Monday 22 December 2014

Autism - High versus Low? Gee, no.

Extraordinary ideas happened before we understood more about autism.  One of the biggest ideas was that we could all fit into two neat sorts of autism; high functioning, and low functioning.  Depending on whether we could say some sentences and pass a standard IQ test, more or less.
We then had Autism Wars, with some people clamouring to tell us that their child was Low Functioning and therefore nothing like autistic adults who can talk.  Those adults must be High Functioning, since they had speech, they said.  Lots of people got hurt in those debates.  We still see some happening.  It's as strange as dividing the Deaf community into 'high functioning Deaf' with a normal IQ, or 'low functioning Deaf' with a lower IQ, and declaring these are different forms of Deafness.  Clearly not.

What I say here is a generalisation, since we’re all a bit different.  We know from the brain science that autism is about our brains being differently connected/working in different ways.  

Lots of the ‘low functioning’ people got really offended at being described like that.  Well, would you like being called ‘low functioning’?  The mistake was to think that they could not understand what was being said.  Most can.  Everyone is a person, to be valued for being themselves.

We also know that most of the ‘high functioning’ adults have profound difficulties with some areas of life.  We know that despite ‘being able to talk’ (perhaps, for some, about our specialised interests…some of the time), many are without good employment and have almost no good friends.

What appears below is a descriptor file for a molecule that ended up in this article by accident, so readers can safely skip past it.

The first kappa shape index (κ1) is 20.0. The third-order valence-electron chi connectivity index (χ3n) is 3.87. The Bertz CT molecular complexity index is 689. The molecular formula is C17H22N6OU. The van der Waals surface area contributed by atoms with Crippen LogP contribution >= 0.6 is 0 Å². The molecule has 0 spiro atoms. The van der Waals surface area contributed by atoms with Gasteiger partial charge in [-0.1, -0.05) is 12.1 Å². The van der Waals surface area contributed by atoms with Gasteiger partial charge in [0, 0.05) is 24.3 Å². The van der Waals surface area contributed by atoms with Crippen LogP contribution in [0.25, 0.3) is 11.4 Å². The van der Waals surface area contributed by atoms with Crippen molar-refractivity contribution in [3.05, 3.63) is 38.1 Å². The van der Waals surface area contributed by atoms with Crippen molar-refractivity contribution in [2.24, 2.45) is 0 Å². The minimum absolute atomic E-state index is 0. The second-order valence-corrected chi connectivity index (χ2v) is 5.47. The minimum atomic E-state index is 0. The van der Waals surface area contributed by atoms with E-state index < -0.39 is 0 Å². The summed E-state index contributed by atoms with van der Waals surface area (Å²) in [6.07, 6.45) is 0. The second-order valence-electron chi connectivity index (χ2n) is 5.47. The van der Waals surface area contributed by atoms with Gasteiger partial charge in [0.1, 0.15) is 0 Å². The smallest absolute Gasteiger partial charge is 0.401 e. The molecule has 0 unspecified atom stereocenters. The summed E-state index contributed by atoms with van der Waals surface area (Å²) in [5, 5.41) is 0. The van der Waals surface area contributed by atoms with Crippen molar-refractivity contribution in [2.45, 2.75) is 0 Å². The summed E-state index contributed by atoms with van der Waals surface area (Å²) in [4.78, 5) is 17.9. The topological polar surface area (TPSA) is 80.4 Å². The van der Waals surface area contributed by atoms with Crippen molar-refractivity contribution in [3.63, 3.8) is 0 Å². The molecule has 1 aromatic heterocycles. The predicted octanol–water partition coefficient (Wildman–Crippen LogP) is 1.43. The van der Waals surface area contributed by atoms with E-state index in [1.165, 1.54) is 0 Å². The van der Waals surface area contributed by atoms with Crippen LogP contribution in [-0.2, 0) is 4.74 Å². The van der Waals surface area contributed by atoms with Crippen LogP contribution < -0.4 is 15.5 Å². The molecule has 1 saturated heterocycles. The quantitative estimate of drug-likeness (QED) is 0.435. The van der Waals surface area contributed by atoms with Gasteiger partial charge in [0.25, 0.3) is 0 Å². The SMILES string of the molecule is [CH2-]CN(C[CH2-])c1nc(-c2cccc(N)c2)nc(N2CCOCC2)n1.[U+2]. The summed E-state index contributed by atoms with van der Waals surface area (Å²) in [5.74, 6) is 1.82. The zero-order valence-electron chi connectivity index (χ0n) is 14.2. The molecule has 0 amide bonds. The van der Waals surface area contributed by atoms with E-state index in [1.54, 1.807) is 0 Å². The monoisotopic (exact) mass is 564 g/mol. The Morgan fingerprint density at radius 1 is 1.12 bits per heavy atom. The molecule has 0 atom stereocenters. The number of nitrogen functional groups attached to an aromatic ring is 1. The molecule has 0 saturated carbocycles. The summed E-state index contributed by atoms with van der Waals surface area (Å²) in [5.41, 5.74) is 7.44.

Most struggle to build relationships with non-autistic people, and struggle to access human rights.  

Most struggle to access noisy/busy sensory-overloading buildings, so often cannot access healthcare, supermarkets and other essentials for daily living.  

Most struggle with access to education, with access to transport.  

Many are at great risk of bad outcomes from bullying and violence, from fraud and lies.  

We know that so many end up taking their own lives because of the relentless exhaustion and struggle that they are forced to endure.

Almost every part of this is avoidable or capable of being lessened, if society understood autism better and enabled autistic people to thrive.

So much for ‘high functioning’. 
 I couldn't use spoken words to communicate socially with others for the first ten years of my life.  I am sometimes still non-speaking.  I may struggle to cook a simple meal, some days.  Yet I can run a company - with a fabulous team who understand autism well.  Am I 'low functioning'?  Am I 'high functioning'?  I'm just one person.  It varies.

Most people aren't high or low functioning.  They're somewhere in the middle.  That's how life is.

So, less of the misleading labels please.  None of us are ‘low functioning’.  None of us are ‘high functioning’ either.  All of us have areas of life in which we may struggle.   Some have an additional learning disability or other disabilities that make life super-challenging in society.  (I do.  I'm also faceblind, have arthritis, am recovering from cancer treatment.... etc).  Of course it’s more challenging if anyone, anywhere, has lots of disabilities at once

Let’s work together to describe each person’s support, sensory and social needs accurately, and get the right support to them and those around them.  That’s the right result.

The picture at the top shows a large number of pebbles of different shapes and colours.  For me, it represents autistic people.  Each one different.  All autistic.  And impossible to divide into just two categories.